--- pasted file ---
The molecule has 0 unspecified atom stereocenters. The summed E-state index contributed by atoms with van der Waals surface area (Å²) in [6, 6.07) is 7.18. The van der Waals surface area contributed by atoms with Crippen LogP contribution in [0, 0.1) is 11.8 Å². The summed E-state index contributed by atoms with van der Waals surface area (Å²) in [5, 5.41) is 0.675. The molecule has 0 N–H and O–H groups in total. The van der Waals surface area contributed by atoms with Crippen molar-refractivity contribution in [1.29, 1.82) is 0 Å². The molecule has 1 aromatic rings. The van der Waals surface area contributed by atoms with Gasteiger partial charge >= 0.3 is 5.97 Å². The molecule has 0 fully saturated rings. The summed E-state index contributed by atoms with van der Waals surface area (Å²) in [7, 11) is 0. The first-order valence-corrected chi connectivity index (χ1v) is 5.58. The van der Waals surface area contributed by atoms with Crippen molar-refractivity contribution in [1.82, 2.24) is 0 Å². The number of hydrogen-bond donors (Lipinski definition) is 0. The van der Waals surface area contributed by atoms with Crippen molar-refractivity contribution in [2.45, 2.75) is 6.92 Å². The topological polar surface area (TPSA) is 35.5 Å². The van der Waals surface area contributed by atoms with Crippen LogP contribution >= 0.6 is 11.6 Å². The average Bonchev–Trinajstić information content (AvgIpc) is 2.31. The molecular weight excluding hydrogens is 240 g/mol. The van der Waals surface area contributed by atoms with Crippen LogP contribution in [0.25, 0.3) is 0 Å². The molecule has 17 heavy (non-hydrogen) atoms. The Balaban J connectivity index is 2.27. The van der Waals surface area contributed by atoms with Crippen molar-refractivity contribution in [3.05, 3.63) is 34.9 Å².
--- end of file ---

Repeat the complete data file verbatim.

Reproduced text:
The molecule has 0 unspecified atom stereocenters. The summed E-state index contributed by atoms with van der Waals surface area (Å²) in [6, 6.07) is 7.18. The van der Waals surface area contributed by atoms with Crippen LogP contribution in [0, 0.1) is 11.8 Å². The summed E-state index contributed by atoms with van der Waals surface area (Å²) in [5, 5.41) is 0.675. The molecule has 0 N–H and O–H groups in total. The van der Waals surface area contributed by atoms with Crippen molar-refractivity contribution in [1.29, 1.82) is 0 Å². The molecule has 1 aromatic rings. The van der Waals surface area contributed by atoms with Gasteiger partial charge >= 0.3 is 5.97 Å². The molecule has 0 fully saturated rings. The summed E-state index contributed by atoms with van der Waals surface area (Å²) in [7, 11) is 0. The first-order valence-corrected chi connectivity index (χ1v) is 5.58. The van der Waals surface area contributed by atoms with Crippen molar-refractivity contribution in [1.82, 2.24) is 0 Å². The number of hydrogen-bond donors (Lipinski definition) is 0. The van der Waals surface area contributed by atoms with Crippen molar-refractivity contribution in [2.45, 2.75) is 6.92 Å². The topological polar surface area (TPSA) is 35.5 Å². The van der Waals surface area contributed by atoms with Crippen LogP contribution >= 0.6 is 11.6 Å². The average Bonchev–Trinajstić information content (AvgIpc) is 2.31. The molecular weight excluding hydrogens is 240 g/mol. The van der Waals surface area contributed by atoms with Crippen LogP contribution in [0.25, 0.3) is 0 Å². The molecule has 17 heavy (non-hydrogen) atoms. The Balaban J connectivity index is 2.27. The van der Waals surface area contributed by atoms with Crippen molar-refractivity contribution in [3.05, 3.63) is 34.9 Å².